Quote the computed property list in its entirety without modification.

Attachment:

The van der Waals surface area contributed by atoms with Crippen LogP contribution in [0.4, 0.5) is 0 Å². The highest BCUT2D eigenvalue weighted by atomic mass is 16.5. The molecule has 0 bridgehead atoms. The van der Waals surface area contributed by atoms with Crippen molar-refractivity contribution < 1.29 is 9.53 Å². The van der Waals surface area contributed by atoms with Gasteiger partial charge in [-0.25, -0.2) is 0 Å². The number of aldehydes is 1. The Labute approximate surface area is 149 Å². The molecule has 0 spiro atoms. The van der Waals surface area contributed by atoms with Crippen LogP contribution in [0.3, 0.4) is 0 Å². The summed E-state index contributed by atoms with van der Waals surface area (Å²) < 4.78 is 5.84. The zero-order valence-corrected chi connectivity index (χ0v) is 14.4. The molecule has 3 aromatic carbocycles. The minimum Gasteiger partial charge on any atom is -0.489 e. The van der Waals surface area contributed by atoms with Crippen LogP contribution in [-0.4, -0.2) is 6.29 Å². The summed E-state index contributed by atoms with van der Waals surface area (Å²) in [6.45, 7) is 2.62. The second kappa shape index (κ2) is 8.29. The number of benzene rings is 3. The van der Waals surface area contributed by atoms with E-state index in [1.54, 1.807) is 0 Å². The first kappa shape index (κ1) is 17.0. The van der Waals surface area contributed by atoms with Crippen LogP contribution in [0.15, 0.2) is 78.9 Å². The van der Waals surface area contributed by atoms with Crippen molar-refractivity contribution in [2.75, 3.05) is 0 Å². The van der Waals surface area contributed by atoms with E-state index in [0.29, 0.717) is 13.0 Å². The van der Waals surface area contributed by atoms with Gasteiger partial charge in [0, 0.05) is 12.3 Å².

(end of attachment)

The van der Waals surface area contributed by atoms with Crippen LogP contribution in [0.4, 0.5) is 0 Å². The highest BCUT2D eigenvalue weighted by atomic mass is 16.5. The molecule has 0 bridgehead atoms. The van der Waals surface area contributed by atoms with Crippen molar-refractivity contribution < 1.29 is 9.53 Å². The van der Waals surface area contributed by atoms with Gasteiger partial charge in [-0.25, -0.2) is 0 Å². The number of aldehydes is 1. The Labute approximate surface area is 149 Å². The molecule has 0 spiro atoms. The van der Waals surface area contributed by atoms with Crippen LogP contribution in [0.3, 0.4) is 0 Å². The summed E-state index contributed by atoms with van der Waals surface area (Å²) < 4.78 is 5.84. The zero-order valence-corrected chi connectivity index (χ0v) is 14.4. The molecule has 3 aromatic carbocycles. The minimum Gasteiger partial charge on any atom is -0.489 e. The van der Waals surface area contributed by atoms with Crippen LogP contribution in [-0.4, -0.2) is 6.29 Å². The summed E-state index contributed by atoms with van der Waals surface area (Å²) in [6.45, 7) is 2.62. The second kappa shape index (κ2) is 8.29. The number of benzene rings is 3. The van der Waals surface area contributed by atoms with E-state index in [1.54, 1.807) is 0 Å². The first kappa shape index (κ1) is 17.0. The van der Waals surface area contributed by atoms with Crippen LogP contribution in [0.15, 0.2) is 78.9 Å². The van der Waals surface area contributed by atoms with Crippen molar-refractivity contribution in [2.75, 3.05) is 0 Å². The van der Waals surface area contributed by atoms with E-state index in [0.29, 0.717) is 13.0 Å². The van der Waals surface area contributed by atoms with Gasteiger partial charge in [0, 0.05) is 12.3 Å².